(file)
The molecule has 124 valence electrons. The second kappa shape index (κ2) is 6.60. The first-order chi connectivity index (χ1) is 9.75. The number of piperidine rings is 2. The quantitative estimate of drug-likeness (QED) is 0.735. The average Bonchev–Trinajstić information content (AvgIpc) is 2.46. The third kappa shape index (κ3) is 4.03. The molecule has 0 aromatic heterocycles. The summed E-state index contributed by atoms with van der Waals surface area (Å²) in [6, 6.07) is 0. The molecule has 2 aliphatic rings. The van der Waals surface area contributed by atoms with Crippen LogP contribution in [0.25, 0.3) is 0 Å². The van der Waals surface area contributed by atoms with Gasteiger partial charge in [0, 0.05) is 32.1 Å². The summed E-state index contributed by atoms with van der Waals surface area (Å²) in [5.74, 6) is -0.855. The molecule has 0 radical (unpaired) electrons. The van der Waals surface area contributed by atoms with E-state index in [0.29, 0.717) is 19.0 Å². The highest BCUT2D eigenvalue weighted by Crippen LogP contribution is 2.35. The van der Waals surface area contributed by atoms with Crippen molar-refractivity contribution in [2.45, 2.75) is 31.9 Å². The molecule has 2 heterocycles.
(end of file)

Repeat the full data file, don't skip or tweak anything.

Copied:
The molecule has 124 valence electrons. The second kappa shape index (κ2) is 6.60. The first-order chi connectivity index (χ1) is 9.75. The number of piperidine rings is 2. The quantitative estimate of drug-likeness (QED) is 0.735. The average Bonchev–Trinajstić information content (AvgIpc) is 2.46. The third kappa shape index (κ3) is 4.03. The molecule has 0 aromatic heterocycles. The summed E-state index contributed by atoms with van der Waals surface area (Å²) in [6, 6.07) is 0. The molecule has 2 aliphatic rings. The van der Waals surface area contributed by atoms with Crippen LogP contribution in [0.25, 0.3) is 0 Å². The van der Waals surface area contributed by atoms with Gasteiger partial charge in [0, 0.05) is 32.1 Å². The summed E-state index contributed by atoms with van der Waals surface area (Å²) in [5.74, 6) is -0.855. The molecule has 0 radical (unpaired) electrons. The van der Waals surface area contributed by atoms with E-state index in [0.29, 0.717) is 19.0 Å². The highest BCUT2D eigenvalue weighted by Crippen LogP contribution is 2.35. The van der Waals surface area contributed by atoms with Crippen molar-refractivity contribution in [2.45, 2.75) is 31.9 Å². The molecule has 2 heterocycles.